5. john

    What annoys me when I read these kind of articles is that there is no mention of basic guaranteed income that should be obvious for a democratic (creation of money is given to the citizen and not the private banks), liberal (no private bank monopoly) and social (decrease of poverty) regime. Il seems that sometimes people like Thomas Frey and Peter Diamandis who are obviously nice people lack some psychology because they are part of an elite who has the iq and the temper to avoid the vicious cycle of unemployment and its impact. I really do not see any rational argument against basic income except social darwinism which is a kind of eugenism so I hope to read more about this subject from these people. For example, the title of Peter Diamandis book should not have been "abundance" but "poverty in an age an abundance" because this is the main characteristic of our civilization. Also english is not my mother tongue so sorry for the approximations.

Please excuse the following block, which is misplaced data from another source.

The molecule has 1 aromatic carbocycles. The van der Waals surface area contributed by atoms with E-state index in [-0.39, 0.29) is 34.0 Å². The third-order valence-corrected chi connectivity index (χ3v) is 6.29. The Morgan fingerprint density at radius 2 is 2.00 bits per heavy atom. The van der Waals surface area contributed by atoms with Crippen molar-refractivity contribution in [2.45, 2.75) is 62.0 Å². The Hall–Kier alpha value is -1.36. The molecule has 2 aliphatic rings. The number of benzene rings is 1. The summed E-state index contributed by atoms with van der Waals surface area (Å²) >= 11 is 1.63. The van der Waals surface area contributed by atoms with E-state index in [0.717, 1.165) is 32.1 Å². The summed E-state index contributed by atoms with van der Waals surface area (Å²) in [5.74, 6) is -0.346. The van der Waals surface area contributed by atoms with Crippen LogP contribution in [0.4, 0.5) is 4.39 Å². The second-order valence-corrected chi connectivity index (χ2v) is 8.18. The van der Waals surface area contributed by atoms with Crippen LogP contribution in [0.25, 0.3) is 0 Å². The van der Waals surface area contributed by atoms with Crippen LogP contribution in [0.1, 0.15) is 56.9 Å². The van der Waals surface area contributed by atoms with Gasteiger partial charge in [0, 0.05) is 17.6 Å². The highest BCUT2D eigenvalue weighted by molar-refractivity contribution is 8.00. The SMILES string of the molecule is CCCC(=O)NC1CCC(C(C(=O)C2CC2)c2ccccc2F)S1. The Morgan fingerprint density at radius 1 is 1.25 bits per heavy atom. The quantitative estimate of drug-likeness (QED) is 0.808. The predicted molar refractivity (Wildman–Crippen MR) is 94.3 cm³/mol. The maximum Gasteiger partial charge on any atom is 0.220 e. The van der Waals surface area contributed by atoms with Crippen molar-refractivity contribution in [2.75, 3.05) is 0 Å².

• FuturistSpeaker

      John, Thanks for bringing up this topic. Guaranteed minimum income (GMI) has some interesting test cases to support it, but before anyone in the U.S. expends their political capital proposing it, we'll have to see how it works in Switzerland. The Swiss economy has many similarities to our's in the U.S. GMI won't get any real traction here until technological unemployment proves real or we have some other severe economic collapse. With employment showing significant gains and the overall economy improving, it won't happen anytime soon. Futurist Thomas Frey
      • <a href='' rel='external nofollow' class='url'>Jonathan Kolber</a>